Paul Chester

Lake #3
Lake #3
oil on wood panel, 30" × 36"
Tuesday's Field
Tuesday's Field
oil on wood panel, 30" × 30"
Country Field
Country Field
oil on canvas, 24" × 30"

Slideshow

Paul Chester – Artist Biography

Paul Chester

Inspired by the horizons, water scenes, and rolling hills that surround his studio in southeastern Ontario, the contemporary landscapes of Paul Chester are in the tradition of Canada's impressionists, though tempered by a modern sensibility. The fleeting, diaphanous vision demonstrates Chester's extraordinary relationship with nature. His paintings are hazy, almost dream-like, as if they are dug-up afterthoughts of emotion.

Various flat fields, swamps, wildflower patches and luminous skies are primarily recalled from memory and the results are suggested landscapes – personal impressions the artist gathers from the many walks he takes in the natural world. Serene visual representations are often inserted and raised in plywood so that the image can be extended outward onto the wooden surface. These expanded landscapes often blur as one moves out from the centre, implying a faded, fragmented memory – a glimpse or recall going in and out of focus.

While powerful evocations of time and place, Chester's paintings are not individually derived from specific locations. He often amalgamates fragments of recollection...an abstracted autumn landscape at dusk. The location of Place 34 is undermined by the lasting impression of the central image – a crashing tide in the distance, framed in memory by a seemingly endless golden slather of beach.

In Return, the artist reproduces his thought process for the viewer – he draws his recollection of a vast, browning Ontario farmland in three distinct blocks, highlighting the subtle variations in the dark, worn ground while the handmade frame serves as a window that enhances the depth of the scene. In Time Moment, the canvas is developed with layers of paint and the surface scratched with a palette knife, revealing the sharp reds underneath. This physicality, which Chester attributes to his background as a sculptor, provides a visual representation of how a landscape is interpreted in the mind's eye –not as a photographic image, but as a heightened accumulation of colour and sensation. In Places, an early spring thaw surrounds two rural Ontario farmhouses, isolating them in a milky stew that hints of the colours of the forthcoming months.

Somewhat of a departure, but in keeping with Chester's interest in man's relationship with nature, are some alternatively peaceful and intense water scenes. In Ocean Way Chester creates an ominous tone through the use of multiple layers of blue and green oil paint, which lend well to the cold choppy waves of the Atlantic. The serenity of a quiet island nestled among a swampland is the subject of Island 3, and, as in many of Chester's landscapes, the horizon line appears in the upper third of the canvas, emphasizing the expansiveness and subtle variations in the reflection of the water.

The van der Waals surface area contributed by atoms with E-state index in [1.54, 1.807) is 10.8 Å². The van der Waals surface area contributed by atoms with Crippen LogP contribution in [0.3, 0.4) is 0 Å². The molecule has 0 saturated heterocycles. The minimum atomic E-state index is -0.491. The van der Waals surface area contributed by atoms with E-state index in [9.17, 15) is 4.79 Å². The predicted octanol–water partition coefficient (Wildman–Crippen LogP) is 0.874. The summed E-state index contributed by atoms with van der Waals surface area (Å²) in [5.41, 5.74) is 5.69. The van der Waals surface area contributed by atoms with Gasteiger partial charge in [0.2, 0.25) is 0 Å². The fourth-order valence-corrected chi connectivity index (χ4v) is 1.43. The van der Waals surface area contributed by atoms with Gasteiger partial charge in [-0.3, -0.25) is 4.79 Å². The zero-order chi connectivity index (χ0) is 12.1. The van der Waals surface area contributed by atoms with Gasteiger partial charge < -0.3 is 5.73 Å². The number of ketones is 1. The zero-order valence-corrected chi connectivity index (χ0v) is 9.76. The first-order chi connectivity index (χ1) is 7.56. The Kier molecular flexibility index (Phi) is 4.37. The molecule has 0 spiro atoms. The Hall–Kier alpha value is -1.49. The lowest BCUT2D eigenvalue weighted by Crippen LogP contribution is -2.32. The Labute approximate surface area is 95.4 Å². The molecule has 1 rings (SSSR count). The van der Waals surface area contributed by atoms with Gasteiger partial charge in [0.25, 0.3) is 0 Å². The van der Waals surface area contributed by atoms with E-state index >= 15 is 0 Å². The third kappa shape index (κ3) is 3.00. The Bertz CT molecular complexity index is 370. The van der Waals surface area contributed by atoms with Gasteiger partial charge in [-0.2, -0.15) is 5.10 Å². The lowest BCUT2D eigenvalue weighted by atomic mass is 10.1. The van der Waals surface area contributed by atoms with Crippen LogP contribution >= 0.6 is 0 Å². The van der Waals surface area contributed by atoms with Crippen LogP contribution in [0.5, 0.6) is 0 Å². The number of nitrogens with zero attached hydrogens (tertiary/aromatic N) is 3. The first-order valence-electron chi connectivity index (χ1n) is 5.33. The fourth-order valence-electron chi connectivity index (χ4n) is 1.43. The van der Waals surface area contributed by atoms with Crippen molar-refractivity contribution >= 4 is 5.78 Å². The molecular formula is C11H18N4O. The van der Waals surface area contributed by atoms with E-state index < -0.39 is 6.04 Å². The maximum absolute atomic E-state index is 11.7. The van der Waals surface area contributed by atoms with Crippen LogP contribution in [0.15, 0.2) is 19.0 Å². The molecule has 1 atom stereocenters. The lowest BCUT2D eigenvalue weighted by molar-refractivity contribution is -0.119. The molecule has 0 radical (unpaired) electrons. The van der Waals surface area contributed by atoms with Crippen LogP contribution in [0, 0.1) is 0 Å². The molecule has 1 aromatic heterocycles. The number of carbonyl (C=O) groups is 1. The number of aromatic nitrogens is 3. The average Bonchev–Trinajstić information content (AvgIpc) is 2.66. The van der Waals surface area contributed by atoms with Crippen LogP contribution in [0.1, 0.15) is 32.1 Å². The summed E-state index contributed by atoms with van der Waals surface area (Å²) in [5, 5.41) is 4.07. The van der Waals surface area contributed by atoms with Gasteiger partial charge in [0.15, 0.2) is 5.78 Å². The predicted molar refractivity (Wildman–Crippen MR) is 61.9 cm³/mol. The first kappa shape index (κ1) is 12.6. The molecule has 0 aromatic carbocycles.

In his engaging, remarkable windows on the natural world, Paul Chester elucidates his poetic vision and challenges the way the Canadian landscape is captured in art.

Daphne OdjigDaphne Odjig, Canadian Indigenous Artist and Icon Dies at 97. Click here for more details.

Odjig is frequently referred to as the "Grandmother of Indigenous Art." She has been the recipient of many awards, honours and recognitions for her works, to name a few: The Order of Canada, the Governor General's Award, and eight Honorary Doctorates. Her works have been shown in the National Gallery of Canada, The McMichael Canadian Art Collection, the Canadian Museum of Civilization and the Art Gallery of Ontario.


She established the first native-run fine art print house in Winnipeg, Manitoba in 1971. Known as 'Odjig Indian Prints,' this print house was so successful that it evolved into an Indigenous gallery space in 1974, called the New Warehouse Gallery, run by Odjig and her husband, Chester Beavon. She was also a founding member of the Indian Group of Seven. This artistic group's purpose was to promote Contemporary Indigenous art and artists.

Alex JanvierAlex Janvier's major retrospective, "Alex Janvier: Modern Indigenous Master" is now open at the McMichael Canadian Art Collection in Kleinburg, Ontario until January 21st, 2018. Afterwards, it will travel to the Beaverbrook Art Gallery in Fredericton and the Glenbow Museum in Calgary.

This exhibition was recently on display at the National Gallery of Canada in Ottawa and the MacKenzie Art Gallery in Regina. Alex Janvier is one of Canada's most acclaimed contemporary artists. His career of sixty-five years has yielded thousands of paintings, and more than twenty-five murals and public commissions. (Photo credit: Kim Griffiths)

Rita LetendreGallery Gevik congratulates renowned Canadian and International abstract painter, Rita Letendre, on her first major museum retrospective exhibition outside of Québec. Rita Letendre: Fire and Light is now open until September 17, 2017 at the Art Gallery of Ontario.

This exhibition, which covers Letendre's career from the 1960's to 2000's, is co-curated by Wanda Nanibush and Georgiana Uhlyarik. The retrospective features nearly forty large-scale paintings drawn from major national public and private collections.

Letendre was widely exhibited with the artistic groups, Les Automatistes and Les Plasticiens. She has received the Governor General's Award in Visual Arts, the Prix Paul-Émile Borduas, and the Orders of Canada, Ontario and Québec. Click here for more details.